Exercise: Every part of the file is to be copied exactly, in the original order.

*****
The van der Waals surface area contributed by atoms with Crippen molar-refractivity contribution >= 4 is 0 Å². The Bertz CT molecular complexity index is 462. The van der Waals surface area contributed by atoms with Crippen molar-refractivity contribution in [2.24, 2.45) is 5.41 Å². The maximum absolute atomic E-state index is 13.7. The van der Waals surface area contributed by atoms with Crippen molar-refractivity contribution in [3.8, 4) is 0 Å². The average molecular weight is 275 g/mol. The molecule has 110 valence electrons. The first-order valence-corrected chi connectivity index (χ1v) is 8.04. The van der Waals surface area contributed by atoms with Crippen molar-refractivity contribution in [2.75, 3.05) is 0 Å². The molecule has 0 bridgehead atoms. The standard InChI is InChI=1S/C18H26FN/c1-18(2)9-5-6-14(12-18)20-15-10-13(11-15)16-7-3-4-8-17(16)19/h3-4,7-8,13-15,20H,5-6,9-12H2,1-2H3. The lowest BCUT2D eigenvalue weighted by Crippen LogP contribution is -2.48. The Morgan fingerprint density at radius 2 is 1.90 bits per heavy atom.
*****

The van der Waals surface area contributed by atoms with Crippen molar-refractivity contribution >= 4 is 0 Å². The Bertz CT molecular complexity index is 462. The van der Waals surface area contributed by atoms with Crippen molar-refractivity contribution in [2.24, 2.45) is 5.41 Å². The maximum absolute atomic E-state index is 13.7. The van der Waals surface area contributed by atoms with Crippen molar-refractivity contribution in [3.8, 4) is 0 Å². The average molecular weight is 275 g/mol. The molecule has 110 valence electrons. The first-order valence-corrected chi connectivity index (χ1v) is 8.04. The van der Waals surface area contributed by atoms with Crippen molar-refractivity contribution in [2.75, 3.05) is 0 Å². The molecule has 0 bridgehead atoms. The standard InChI is InChI=1S/C18H26FN/c1-18(2)9-5-6-14(12-18)20-15-10-13(11-15)16-7-3-4-8-17(16)19/h3-4,7-8,13-15,20H,5-6,9-12H2,1-2H3. The lowest BCUT2D eigenvalue weighted by Crippen LogP contribution is -2.48. The Morgan fingerprint density at radius 2 is 1.90 bits per heavy atom.